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  Founder: Len Mullenger
Classical Editor: Rob Barnett

HELENA KEAN and the Songs of RESPIGHI

This article is devoted to an appreciation of Respighi’s music by a singer.
mp3 Respighi Notte (sample)

Helena Kean is a young English mezzo-soprano. She began her professional training after a visit to Bari in Southern Italy, where she was invited to join the Bari choir for a BBC broadcast in which her hosts were participating. Helena specialises in the performance of classical song and chamber music recitals. She has given solo recitals at many venues from Alston Hall in Preston, Lancashire to the Boult Hall in Birmingham. She has also been invited to perform in Paris, and for the Folger Shakespeare Library in Washington D.C. And she has been invited to audition with Opera North.

Helena speaks six languages (three fluently). She and her mother, Brenda, a photographer and lecturer, have combined their professional talents to create multi-media arts presentations – combining classical song recitals with illustrated lectures on cultural aspects of regions or countries. Their French programme, La Belle France, was nominated for a Royal Philharmonic Society Award, last year, for bringing new audiences to classical music.

Respighi’s songs inspire a new generation

by Helena Kean

"I’ve spent the day practising some of the songs: Contrasto, Il giardino, Pioggia and Nevicata. They are so beautiful and inspiring" – Helena Kean in a message to Ian Lace, June 2002.

The first time I heard Respighi’s music was as a small child, listening to my parents’ LP of The Pines of Rome and The Fountains of Rome’. I can remember hearing the most wonderful sounds that painted pictures in my head and lifted me beyond that instant into a world of impressions. My life since has been punctuated by moments of hearing these masterpieces on recordings, on the radio and in live performance. Each time I hear them I am taken away. When I began my training as a singer, my only experience of Italian song was the ‘Arie Antiche’, which are used to develop the technique and range of the voice, as a preliminary to the study of opera. I spent a very frustrating two years being ‘forced’ to train for opera and neglecting my deep passion for song. Respighi was not a composer I encountered in the limited vocal studies of conservatoire training and I struggled to be allowed to perform any song that was not ‘heavy’ German lieder.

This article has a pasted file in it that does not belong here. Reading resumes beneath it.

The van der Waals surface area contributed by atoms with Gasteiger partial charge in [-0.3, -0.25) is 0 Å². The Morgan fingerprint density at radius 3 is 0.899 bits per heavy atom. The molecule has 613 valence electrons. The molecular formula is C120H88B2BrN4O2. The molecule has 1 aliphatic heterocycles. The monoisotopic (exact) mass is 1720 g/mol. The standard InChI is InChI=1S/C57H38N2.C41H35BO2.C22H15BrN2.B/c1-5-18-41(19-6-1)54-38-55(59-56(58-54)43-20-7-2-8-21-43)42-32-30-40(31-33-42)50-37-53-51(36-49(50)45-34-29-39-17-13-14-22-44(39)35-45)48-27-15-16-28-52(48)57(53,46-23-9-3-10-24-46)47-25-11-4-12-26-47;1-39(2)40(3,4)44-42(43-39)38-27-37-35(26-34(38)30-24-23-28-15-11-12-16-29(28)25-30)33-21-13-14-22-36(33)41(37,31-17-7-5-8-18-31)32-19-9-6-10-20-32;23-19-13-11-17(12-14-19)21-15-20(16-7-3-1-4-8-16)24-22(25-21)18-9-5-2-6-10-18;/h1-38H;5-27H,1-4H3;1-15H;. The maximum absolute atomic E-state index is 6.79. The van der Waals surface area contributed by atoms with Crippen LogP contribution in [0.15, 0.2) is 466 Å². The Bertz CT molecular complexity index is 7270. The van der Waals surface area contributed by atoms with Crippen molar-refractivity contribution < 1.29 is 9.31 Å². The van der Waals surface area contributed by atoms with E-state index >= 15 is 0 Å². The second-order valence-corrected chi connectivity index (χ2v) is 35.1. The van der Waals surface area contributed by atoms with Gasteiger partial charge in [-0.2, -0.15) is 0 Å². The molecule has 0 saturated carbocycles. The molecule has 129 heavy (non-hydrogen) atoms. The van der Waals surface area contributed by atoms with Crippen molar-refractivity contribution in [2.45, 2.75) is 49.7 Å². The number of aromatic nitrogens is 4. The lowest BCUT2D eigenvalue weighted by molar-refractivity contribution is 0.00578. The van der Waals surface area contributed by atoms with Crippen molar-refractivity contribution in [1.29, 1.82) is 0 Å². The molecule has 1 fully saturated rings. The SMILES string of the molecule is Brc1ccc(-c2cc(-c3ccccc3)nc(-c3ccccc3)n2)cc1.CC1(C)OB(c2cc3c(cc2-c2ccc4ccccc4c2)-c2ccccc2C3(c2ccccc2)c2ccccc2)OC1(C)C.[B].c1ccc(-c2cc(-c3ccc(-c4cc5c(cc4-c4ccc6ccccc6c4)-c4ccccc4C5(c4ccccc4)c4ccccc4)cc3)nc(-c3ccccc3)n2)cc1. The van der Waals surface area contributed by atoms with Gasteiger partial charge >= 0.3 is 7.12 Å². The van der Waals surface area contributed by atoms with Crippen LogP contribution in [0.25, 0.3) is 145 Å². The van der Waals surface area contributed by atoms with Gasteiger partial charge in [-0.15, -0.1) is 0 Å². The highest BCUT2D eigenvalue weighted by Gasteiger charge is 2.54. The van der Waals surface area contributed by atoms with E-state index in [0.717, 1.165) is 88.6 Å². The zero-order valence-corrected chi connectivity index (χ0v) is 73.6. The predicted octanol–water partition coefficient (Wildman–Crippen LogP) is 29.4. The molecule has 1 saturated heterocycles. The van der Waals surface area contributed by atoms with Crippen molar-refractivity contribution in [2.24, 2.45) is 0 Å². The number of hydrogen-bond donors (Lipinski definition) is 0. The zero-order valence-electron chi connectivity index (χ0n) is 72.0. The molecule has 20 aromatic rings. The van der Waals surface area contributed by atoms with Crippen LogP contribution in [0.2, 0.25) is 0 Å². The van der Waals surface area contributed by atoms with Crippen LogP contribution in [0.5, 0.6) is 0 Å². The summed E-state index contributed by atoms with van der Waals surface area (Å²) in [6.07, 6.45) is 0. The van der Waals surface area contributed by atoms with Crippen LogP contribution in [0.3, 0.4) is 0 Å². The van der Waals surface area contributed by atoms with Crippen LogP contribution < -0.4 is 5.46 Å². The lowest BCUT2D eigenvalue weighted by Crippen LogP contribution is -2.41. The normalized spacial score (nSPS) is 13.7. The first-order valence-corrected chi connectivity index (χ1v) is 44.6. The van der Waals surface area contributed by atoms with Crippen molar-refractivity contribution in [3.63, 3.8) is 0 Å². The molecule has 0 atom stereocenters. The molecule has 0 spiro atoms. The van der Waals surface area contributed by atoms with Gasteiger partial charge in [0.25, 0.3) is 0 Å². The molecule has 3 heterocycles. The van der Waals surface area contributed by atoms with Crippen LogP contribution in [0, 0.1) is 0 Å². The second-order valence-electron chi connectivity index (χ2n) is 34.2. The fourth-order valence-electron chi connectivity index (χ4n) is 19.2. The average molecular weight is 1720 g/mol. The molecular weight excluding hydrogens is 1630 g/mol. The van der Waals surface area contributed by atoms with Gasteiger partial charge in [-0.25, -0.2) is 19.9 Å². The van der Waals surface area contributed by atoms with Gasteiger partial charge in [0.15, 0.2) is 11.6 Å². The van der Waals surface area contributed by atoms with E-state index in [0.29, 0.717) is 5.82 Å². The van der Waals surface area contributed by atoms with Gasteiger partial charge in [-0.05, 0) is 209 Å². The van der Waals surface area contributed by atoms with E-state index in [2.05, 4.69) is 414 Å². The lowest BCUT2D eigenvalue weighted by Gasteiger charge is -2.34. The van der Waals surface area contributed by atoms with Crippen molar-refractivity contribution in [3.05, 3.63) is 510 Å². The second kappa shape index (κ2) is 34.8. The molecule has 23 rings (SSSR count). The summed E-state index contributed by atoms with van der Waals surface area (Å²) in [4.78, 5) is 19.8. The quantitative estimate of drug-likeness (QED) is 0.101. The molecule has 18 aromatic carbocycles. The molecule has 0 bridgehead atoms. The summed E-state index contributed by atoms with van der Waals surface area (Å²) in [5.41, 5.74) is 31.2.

After post-graduate training I embarked upon a seven-year mission to study the ‘modern’ song repertoire of all the countries whose languages I could speak. I began with Spain, exploring new colours in my voice and developing a stronger technique, continued with France, finding a new range of dynamic and emotional expression, then English song extended my range and interpretative style.

With my mother, a professional photographer and lecturer, we combined the song recitals with illustrated lectures on cultural aspects of the chosen country and an exhibition of photographic images. This proved very popular and brought new audiences to classical music. As a result we found business sponsorship for our projects and were nominated for a Royal Philharmonic Society Award.

Although I enjoy opera, I am one of a handful of ‘younger’ professional singers, who prefer the intimacy of the recital platform and the freedom of interpretation this allows.

This year I set out to explore Italian Twentieth Century song, to complement the images and lectures on the Mezzogiorno, which we had collated on our recent trip to Sorrento and the surrounding region. I had begun my voice training after my first visit to Italy, when my host had been taking part in a BBC broadcast with her choir in Bari. I was invited to join the second sopranos and sight-read Mozart’s ‘Ave verum corpus’. No mean feat! I had gone to learn Italian, staying with a friend who spoke no English, and I returned with a good command of Italian and a new direction in my life.

Two years ago I recorded Respighi’s music from a BBC broadcast of ‘Composer of the Week’. Last year I spent a whole day listening to the five programmes and was fascinated by the brief exploration of his songs and by the fact that his wife Elsa was a mezzo. What better incentive to create a recital, which could include songs by Respighi? I also felt ready to express myself in the language that had opened the door to my new life.